Friday, April 13, 2018

Book-A-Day 2018 #103: Syllabus by Lynda Barry

This is not a graphic novel. It's not even graphic non-fiction in a narrative form. It's related to Lynda Barry's last few books, What It Is and Picture This, but it's less conventional and concerned with telling a story than those two books were.

Luckily, it has a title that tells us what it is: Syllabus.

Barry has taught courses in storytelling and creativity -- that sounds vague, because they were inter-departmental courses that were about brain science as much as how to draw and write -- for several years, mostly at the University of Wisconsin-Madison. This book is something like a blended experience of being in those classes, or perhaps particularly "The Unthinkable Mind" class from spring of 2013. It contains what seem to be Barry's actual handouts and worksheets from that course, along with exercises from the students that year, organized chronologically to cover that whole semester. There are also some pages, especially near the beginning, that set the scene and explain her process and and overall plan for the class -- but, as the book goes on, more and more it is a record of what that class did.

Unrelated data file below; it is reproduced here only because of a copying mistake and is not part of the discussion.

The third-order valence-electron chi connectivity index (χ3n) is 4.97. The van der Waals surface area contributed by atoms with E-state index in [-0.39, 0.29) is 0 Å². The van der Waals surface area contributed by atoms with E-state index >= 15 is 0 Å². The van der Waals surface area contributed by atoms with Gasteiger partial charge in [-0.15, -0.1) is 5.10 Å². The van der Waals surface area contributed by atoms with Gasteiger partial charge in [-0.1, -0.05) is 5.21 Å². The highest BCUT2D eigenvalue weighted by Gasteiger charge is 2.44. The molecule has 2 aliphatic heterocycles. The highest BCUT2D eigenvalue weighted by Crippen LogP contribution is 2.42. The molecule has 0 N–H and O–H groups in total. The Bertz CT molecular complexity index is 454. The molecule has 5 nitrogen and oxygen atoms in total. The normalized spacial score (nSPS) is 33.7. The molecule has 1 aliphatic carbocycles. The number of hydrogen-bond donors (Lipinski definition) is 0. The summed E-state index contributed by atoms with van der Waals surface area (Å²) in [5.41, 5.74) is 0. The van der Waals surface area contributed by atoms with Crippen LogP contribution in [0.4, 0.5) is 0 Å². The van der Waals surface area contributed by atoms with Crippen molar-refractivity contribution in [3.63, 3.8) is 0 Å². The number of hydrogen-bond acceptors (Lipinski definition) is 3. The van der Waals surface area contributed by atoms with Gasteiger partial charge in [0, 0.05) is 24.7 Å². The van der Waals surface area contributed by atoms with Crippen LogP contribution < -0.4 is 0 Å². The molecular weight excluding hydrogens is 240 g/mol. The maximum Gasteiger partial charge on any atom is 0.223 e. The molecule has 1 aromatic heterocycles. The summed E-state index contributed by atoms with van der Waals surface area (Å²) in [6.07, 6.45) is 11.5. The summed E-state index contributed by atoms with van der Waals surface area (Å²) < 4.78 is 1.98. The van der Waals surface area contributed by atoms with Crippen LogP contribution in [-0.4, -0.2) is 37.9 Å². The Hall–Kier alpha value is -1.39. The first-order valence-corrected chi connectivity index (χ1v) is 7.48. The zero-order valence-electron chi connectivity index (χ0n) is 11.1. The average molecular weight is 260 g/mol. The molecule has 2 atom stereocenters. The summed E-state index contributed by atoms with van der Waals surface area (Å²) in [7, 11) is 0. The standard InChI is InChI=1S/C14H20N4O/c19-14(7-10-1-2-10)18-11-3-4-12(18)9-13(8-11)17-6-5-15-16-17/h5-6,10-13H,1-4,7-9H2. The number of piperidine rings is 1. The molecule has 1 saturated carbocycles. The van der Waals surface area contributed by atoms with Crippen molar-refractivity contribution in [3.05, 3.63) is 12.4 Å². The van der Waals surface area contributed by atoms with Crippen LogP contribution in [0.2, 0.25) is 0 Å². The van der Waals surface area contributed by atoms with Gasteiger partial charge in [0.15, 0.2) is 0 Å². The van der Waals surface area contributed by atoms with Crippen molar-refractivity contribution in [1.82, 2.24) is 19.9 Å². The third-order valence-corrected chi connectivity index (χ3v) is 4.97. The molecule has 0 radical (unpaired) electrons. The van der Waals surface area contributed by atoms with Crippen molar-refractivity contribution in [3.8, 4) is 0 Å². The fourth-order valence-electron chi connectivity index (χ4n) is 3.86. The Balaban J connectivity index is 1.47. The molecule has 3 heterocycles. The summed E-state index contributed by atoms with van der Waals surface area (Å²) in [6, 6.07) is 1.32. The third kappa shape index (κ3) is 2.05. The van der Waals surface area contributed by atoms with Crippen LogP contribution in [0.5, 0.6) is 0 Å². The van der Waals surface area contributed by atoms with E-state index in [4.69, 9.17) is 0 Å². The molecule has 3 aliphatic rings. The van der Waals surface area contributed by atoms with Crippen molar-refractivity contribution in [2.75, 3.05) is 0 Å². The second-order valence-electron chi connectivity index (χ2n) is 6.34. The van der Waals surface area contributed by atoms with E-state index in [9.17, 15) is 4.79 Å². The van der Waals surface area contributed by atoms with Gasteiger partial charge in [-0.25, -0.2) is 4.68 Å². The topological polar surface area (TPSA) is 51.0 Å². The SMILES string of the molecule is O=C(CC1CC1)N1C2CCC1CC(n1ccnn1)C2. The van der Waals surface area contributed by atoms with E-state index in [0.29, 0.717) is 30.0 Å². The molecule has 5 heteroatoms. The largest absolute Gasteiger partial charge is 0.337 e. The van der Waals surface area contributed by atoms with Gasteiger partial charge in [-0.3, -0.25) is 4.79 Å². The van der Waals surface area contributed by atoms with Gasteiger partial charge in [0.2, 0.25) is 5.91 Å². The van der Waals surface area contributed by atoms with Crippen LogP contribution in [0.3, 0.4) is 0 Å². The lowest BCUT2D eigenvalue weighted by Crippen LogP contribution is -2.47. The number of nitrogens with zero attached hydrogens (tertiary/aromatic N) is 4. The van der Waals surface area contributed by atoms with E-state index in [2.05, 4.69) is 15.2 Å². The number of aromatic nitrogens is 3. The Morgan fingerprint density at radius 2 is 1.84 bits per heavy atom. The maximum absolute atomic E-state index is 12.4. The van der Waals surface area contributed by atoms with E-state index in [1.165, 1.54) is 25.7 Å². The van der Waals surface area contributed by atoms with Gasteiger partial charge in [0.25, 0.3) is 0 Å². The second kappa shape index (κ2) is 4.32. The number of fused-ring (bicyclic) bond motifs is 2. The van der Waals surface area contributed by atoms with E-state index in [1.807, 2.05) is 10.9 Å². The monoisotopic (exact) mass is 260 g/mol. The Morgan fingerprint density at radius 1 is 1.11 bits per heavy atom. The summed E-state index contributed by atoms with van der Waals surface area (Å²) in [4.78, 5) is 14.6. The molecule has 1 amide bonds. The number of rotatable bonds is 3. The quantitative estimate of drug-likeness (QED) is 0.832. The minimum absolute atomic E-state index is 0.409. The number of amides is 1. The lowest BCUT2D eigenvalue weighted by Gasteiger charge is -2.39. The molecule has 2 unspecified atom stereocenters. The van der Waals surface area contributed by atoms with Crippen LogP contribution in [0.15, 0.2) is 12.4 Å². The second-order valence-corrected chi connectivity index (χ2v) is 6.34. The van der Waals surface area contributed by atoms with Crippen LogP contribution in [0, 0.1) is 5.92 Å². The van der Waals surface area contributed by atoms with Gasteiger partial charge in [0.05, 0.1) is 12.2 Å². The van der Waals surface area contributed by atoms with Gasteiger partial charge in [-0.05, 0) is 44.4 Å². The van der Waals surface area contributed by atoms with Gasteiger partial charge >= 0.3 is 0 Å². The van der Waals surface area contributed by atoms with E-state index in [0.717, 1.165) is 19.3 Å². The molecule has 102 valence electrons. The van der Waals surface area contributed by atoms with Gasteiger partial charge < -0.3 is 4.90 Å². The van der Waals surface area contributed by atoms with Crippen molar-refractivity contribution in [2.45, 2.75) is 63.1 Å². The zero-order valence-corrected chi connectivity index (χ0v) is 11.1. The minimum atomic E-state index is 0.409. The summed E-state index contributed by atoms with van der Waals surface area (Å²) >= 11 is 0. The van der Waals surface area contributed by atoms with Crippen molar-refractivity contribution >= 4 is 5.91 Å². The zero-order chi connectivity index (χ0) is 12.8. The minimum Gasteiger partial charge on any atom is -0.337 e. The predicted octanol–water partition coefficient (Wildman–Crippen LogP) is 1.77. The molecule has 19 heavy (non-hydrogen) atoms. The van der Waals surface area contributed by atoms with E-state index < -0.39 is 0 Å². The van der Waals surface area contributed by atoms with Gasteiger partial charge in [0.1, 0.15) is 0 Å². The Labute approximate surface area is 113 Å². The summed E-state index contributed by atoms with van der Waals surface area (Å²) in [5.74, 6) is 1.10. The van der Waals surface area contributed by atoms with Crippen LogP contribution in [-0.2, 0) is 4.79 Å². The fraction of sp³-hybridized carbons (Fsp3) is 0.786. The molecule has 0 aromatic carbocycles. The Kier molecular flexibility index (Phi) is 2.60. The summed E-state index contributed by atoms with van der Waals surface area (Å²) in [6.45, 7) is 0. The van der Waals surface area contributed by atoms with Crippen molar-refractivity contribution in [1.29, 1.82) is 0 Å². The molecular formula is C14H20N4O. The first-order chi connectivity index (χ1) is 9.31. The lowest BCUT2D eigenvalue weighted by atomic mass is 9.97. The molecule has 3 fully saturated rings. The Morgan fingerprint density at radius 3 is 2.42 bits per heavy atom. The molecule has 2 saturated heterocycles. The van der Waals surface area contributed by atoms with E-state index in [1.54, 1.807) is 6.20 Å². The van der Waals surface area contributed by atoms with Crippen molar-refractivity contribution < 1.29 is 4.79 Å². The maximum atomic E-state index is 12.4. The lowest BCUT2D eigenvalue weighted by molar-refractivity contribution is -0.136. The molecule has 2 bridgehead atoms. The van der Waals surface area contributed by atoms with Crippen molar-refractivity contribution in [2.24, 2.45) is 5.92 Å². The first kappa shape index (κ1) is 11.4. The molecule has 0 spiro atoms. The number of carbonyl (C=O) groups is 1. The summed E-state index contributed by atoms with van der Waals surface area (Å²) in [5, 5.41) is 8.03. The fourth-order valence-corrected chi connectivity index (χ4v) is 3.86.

So it's possible for a devoted student to follow most of the instructions here, and make for herself a one-person version of that course. (She couldn't do everything, since there are some exercises where work gets handed around the class, with each person adding something new.)

Syllabus is a much denser book than What It Is and Picture This were: those aimed to entertain while touching on profound ideas, while Syllabus aims to document an entire teaching method and program. It's all related -- Barry's ideas on art and life have been basically the same through the past decade -- but Syllabus is the operationalization of those ideas, if you'll let me descend into bafflegab for a moment.

I frankly was surprised by Syllabus: I wasn't expecting a book so dense and so school-book-y. (Perhaps I should have read the title a few more times! It was not hidden.) I appreciate a lot of Barry's work and enthusiasm, while still fervently believing that I would hate every second of being in a class like this...and not just because I've never liked or been good at drawing. But be aware: this is deeper and denser than her previous work, and is for a more rarefied and self-selected audience of people really interested in the sources of creativity and how to teach stimulating those sources.

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